Equity Crowdfunding Platforms Explained: Risks you need to know

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Equity crowd funding websites connect investors with businesses looking to raise funds. The best platforms charge low fees to investors and protect deposits with independent schemes. Compare platforms to find businesses to invest in online.

What is equity crowdfunding?

Equity crowdfunding is a way for early-stage companies to raise money from individuals, commonly known as angel investors. Investing in startup companies is a high return, high-risk strategy and quite often enables these early-stage investors to have some input in the way the company is run. As investors are investing at such an early stage a large percentage of a company is often available for purchase.

Unlike debt crowdfunding, you own a part of the company and share in any profits that are generated. A drawback, of course, is that unlike buying shares on the stock market where it is possible to sell quickly, finding a buyer if you want out may be tricky.

Major equity crowdfunding sites in the UK:

Regulation of the equity crowdfunding industry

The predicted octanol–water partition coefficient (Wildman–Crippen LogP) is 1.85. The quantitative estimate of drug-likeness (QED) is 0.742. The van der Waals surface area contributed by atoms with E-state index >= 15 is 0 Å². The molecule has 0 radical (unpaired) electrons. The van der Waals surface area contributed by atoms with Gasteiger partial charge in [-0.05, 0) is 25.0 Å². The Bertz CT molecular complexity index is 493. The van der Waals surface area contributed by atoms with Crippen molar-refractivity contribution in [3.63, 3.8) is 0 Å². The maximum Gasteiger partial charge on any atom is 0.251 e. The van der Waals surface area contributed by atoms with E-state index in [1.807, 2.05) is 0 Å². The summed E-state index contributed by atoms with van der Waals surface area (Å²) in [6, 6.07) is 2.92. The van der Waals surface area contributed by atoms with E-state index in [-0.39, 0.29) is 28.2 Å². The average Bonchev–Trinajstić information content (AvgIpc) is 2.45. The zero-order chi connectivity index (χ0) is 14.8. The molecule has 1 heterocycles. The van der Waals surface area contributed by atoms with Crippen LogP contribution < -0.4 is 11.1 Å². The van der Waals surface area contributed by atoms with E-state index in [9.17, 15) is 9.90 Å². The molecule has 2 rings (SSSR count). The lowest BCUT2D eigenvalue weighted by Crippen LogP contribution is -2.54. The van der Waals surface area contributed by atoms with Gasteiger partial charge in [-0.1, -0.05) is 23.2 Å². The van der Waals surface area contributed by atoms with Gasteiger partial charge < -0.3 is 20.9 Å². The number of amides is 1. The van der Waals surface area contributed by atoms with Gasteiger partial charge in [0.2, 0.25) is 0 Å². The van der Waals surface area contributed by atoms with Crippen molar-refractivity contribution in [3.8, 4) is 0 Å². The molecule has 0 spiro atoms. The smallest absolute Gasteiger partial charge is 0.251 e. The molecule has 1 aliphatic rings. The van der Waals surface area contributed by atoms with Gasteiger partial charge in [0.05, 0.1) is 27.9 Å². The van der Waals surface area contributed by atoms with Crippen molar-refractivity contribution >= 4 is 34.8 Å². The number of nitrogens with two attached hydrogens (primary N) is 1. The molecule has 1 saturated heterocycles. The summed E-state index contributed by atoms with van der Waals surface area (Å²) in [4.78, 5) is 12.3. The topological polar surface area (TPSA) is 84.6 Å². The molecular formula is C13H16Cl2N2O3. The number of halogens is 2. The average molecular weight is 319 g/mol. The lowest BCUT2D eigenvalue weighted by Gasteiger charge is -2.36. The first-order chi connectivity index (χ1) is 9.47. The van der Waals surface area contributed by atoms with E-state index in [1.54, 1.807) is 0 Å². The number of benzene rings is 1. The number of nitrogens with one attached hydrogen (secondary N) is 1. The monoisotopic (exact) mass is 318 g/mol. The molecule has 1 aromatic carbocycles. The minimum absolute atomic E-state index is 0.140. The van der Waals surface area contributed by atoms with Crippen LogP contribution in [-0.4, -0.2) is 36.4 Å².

Until recently, equity crowdfunding in the UK was not regulated, but the FCA has recently made it illegal to operate an equity crowdfunding platform without the required regulatory status. You can check whether an equity crowdfunding platform is regulated by checking the FCA Register.

Never hand any money over to an investment firm that is not regulated by the FCA.

Even then it is important to do your own research.  The FCA publishes crowdfunding information and warnings about firms that scam their customers and the Money Advice Service offers information on P2P lending.

Crowdfunding is an execution only high-risk investment product – if you are ever cold called or pressured into investing contact the FCA and report it immediately as they are either not regulated or behaving inappropriately.  To see the latest companies in the UK raising funds via crowdfunding see our aggregated crowdfunding pitches feed.